Saranac Lake’s tuberculosis economy depended on the labor of many essential workers. In honor of today’s heroes, here are a few favorite stories of brave helpers in local history.
Nurses and doctors risked their own health providing care and companionship to tuberculosis patients far from home. Our museum archive is full of hundreds of photos and stories of these courageous women and men. In her book, Wish I Might, Isabel Smith writes warmly about her doctor, Francis B. Trudeau. He is somewhat overshadowed in history by his famous father, founder of Saranac Lake’s TB industry, Dr. Edward Livingston Trudeau. But Francis was widely respected for his kindness and his fierce dedication to his patients. Ms. Smith described his “inimitable hearty roar of good spirits which, then and always, enveloped me like a blaze of sunlight.”
Many Saranac Lakers find themselves heading outside during these unsettling times. In the woods around us we find a sense of peace, a place where human worries and sickness feel far away. In fact, the natural environment of the Adirondacks is at the heart of our history as a center for tuberculosis treatment. The fresh air and beauty of the region was believed to restore both body and spirit alike, and thousands came here from around the world in search of the fresh air cure.
The old neighborhoods of Saranac Lake are lively these days, as people of all ages take a break from solitude to go out walking at all hours. Like the TB patients of the past, we are eager to stretch our legs, breathe some fresh air, and wave to a friendly face across the street.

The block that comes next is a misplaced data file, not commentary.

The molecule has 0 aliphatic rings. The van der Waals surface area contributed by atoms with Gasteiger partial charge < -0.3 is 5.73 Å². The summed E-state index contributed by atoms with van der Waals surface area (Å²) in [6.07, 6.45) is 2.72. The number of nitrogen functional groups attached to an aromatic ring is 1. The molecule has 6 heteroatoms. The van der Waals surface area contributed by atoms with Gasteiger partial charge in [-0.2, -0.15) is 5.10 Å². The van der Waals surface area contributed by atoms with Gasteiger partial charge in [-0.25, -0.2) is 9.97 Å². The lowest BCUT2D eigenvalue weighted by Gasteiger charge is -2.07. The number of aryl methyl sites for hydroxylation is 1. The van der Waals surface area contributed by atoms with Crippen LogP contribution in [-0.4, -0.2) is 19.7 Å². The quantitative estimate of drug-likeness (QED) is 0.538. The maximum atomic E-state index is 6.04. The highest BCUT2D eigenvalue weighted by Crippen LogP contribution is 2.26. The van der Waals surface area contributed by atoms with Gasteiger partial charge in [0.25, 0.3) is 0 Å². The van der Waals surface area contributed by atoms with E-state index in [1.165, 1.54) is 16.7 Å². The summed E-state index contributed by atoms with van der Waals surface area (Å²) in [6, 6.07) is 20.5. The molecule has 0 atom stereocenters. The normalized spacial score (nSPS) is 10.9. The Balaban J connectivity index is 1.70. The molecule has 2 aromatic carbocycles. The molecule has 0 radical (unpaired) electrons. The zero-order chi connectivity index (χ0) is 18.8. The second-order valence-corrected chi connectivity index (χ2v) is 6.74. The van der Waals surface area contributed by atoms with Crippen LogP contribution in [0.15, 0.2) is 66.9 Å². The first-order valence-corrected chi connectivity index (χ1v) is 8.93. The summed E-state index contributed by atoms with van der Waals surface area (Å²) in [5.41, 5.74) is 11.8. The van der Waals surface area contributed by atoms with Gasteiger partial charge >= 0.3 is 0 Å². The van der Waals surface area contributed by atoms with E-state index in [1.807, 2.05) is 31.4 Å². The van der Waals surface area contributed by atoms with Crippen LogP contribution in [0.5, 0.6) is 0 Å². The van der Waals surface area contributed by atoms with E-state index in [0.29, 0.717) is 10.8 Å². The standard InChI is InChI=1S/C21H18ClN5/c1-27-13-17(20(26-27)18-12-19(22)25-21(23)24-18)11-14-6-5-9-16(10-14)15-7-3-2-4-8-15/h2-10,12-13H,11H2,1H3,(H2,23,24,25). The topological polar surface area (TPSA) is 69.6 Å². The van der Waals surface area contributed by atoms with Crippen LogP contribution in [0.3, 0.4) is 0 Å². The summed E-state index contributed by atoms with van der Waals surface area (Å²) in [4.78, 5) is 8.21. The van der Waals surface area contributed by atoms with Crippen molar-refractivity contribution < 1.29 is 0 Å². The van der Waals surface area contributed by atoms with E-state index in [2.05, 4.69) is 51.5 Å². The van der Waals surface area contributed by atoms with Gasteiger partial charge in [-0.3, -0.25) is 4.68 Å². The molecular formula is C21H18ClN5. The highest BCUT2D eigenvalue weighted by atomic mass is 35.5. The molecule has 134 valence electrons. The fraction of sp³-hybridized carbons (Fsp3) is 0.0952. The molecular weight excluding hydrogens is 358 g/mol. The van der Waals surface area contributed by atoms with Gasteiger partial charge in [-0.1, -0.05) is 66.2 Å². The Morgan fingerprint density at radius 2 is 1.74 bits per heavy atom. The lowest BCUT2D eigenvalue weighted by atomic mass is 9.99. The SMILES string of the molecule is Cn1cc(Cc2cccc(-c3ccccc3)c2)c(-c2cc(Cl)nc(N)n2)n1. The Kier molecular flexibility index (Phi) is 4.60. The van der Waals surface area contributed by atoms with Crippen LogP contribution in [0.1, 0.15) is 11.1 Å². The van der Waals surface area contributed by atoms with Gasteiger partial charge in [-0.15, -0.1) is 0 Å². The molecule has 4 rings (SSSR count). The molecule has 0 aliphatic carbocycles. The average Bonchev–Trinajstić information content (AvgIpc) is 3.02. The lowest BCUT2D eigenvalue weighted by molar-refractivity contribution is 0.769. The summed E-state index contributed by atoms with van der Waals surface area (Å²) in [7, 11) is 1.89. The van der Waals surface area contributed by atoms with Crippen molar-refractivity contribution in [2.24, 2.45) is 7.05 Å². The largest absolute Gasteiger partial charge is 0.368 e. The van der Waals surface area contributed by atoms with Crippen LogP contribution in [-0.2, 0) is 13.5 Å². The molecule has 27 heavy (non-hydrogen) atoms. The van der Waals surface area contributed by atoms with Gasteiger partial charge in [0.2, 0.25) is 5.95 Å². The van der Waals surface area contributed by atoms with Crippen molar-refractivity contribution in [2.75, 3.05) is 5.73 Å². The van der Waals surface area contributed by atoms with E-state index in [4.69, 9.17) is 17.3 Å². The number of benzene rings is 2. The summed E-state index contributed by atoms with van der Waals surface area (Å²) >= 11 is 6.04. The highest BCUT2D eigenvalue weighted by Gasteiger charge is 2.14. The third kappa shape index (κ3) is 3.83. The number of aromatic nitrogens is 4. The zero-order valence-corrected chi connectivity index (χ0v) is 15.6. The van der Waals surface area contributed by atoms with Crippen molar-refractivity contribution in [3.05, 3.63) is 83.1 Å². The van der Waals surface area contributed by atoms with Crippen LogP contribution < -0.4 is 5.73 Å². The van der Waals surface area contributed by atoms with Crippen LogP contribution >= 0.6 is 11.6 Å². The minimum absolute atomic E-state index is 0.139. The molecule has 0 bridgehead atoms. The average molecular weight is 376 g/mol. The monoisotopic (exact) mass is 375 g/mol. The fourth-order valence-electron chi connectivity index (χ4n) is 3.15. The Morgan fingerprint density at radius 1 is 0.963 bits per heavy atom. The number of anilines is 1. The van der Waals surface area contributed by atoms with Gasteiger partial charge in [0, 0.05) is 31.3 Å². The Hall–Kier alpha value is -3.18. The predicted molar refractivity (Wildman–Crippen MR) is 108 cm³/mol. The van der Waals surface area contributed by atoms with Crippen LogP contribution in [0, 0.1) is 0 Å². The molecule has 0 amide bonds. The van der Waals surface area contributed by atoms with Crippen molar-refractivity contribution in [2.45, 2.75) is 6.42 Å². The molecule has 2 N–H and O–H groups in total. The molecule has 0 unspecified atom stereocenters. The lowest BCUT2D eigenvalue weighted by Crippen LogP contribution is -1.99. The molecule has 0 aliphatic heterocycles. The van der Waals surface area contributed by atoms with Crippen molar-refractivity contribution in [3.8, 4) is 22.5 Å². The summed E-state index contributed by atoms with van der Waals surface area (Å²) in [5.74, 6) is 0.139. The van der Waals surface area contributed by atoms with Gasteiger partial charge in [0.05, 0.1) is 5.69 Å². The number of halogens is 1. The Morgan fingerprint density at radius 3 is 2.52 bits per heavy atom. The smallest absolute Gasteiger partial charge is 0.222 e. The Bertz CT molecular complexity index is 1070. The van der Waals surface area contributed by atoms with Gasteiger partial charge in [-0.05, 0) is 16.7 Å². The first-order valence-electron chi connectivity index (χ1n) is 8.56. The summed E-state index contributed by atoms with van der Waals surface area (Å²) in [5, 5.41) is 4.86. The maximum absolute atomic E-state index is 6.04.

During the years Saranac Lake was a health resort, many TB patients filled their time by making arts and crafts. These activities furnished a crucial sense of purpose for people struggling with isolation and boredom.
In the past week I have found such joy in the personal calls and emails shared with so many of you. Thank you for staying in touch. I hope this letter finds you all safe and well.
As a member of our email list, you understand that by paying attention to the lives of those who came before us, we enrich our own experience of the present. I am finding this particularly true right now. I would like to share with you a weekly letter to help us connect with our history and with each other. As a shout-out to our fresh air history, I’m going to call these “letters from the porch.”
Many years ago, Saranac Lake rallied to fight a deadly disease. Today’s news sure has us thinking about our local history.
Tuberculosis killed 1 in 7 people in the late 1800s. Highly contagious and with no known cure, fear and stigma surrounded TB. Unlike the new virus we face today, many of its victims were young people in their 20s. Like today, quarantine was often seen as an appropriate solution, and sometimes people were isolated against their will. A person’s ethnicity, race, and socioeconomic status affected the kinds of treatments available.
From the Porch
We're posting all the latest news, videos, and stories from Historic Saranac Lake's oral history project and Cure Porch on Wheels here. Stay tuned for Talking Points on Sunday, Live from the Porch on Tuesday and Saturdays, and other weekly offerings!